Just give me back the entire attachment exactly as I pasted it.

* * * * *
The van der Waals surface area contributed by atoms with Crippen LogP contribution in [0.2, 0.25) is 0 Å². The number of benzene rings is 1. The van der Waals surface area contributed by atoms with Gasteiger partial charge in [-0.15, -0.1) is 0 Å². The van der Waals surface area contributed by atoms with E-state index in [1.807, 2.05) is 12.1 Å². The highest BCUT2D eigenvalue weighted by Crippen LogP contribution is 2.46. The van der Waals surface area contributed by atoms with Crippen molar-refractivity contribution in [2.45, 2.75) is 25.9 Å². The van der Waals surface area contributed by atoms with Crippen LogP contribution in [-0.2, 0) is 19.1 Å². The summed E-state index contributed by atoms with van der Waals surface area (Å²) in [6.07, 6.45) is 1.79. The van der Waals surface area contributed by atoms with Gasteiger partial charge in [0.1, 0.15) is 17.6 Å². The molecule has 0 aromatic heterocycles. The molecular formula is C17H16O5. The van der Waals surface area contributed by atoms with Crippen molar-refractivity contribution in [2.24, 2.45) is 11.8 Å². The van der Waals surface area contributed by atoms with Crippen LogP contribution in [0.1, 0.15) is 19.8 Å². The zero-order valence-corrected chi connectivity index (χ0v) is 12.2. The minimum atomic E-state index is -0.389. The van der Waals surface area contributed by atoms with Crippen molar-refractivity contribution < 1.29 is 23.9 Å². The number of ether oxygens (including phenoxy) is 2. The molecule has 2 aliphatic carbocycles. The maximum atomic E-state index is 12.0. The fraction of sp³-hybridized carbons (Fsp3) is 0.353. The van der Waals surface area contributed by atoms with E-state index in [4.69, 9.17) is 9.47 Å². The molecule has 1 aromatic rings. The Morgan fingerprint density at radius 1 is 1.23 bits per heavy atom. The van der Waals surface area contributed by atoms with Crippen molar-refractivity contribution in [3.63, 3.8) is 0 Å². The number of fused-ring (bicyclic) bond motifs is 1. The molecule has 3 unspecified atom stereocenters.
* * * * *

The van der Waals surface area contributed by atoms with Crippen LogP contribution in [0.2, 0.25) is 0 Å². The number of benzene rings is 1. The van der Waals surface area contributed by atoms with Gasteiger partial charge in [-0.15, -0.1) is 0 Å². The van der Waals surface area contributed by atoms with E-state index in [1.807, 2.05) is 12.1 Å². The highest BCUT2D eigenvalue weighted by Crippen LogP contribution is 2.46. The van der Waals surface area contributed by atoms with Crippen molar-refractivity contribution in [2.45, 2.75) is 25.9 Å². The van der Waals surface area contributed by atoms with Crippen LogP contribution in [-0.2, 0) is 19.1 Å². The summed E-state index contributed by atoms with van der Waals surface area (Å²) in [6.07, 6.45) is 1.79. The van der Waals surface area contributed by atoms with Gasteiger partial charge in [0.1, 0.15) is 17.6 Å². The molecule has 0 aromatic heterocycles. The molecular formula is C17H16O5. The van der Waals surface area contributed by atoms with Crippen molar-refractivity contribution in [2.24, 2.45) is 11.8 Å². The van der Waals surface area contributed by atoms with Crippen LogP contribution in [0.1, 0.15) is 19.8 Å². The zero-order valence-corrected chi connectivity index (χ0v) is 12.2. The minimum atomic E-state index is -0.389. The van der Waals surface area contributed by atoms with Crippen molar-refractivity contribution < 1.29 is 23.9 Å². The number of ether oxygens (including phenoxy) is 2. The molecule has 2 aliphatic carbocycles. The maximum atomic E-state index is 12.0. The fraction of sp³-hybridized carbons (Fsp3) is 0.353. The van der Waals surface area contributed by atoms with E-state index in [4.69, 9.17) is 9.47 Å². The molecule has 1 aromatic rings. The Morgan fingerprint density at radius 1 is 1.23 bits per heavy atom. The van der Waals surface area contributed by atoms with Crippen molar-refractivity contribution in [3.63, 3.8) is 0 Å². The number of fused-ring (bicyclic) bond motifs is 1. The molecule has 3 unspecified atom stereocenters.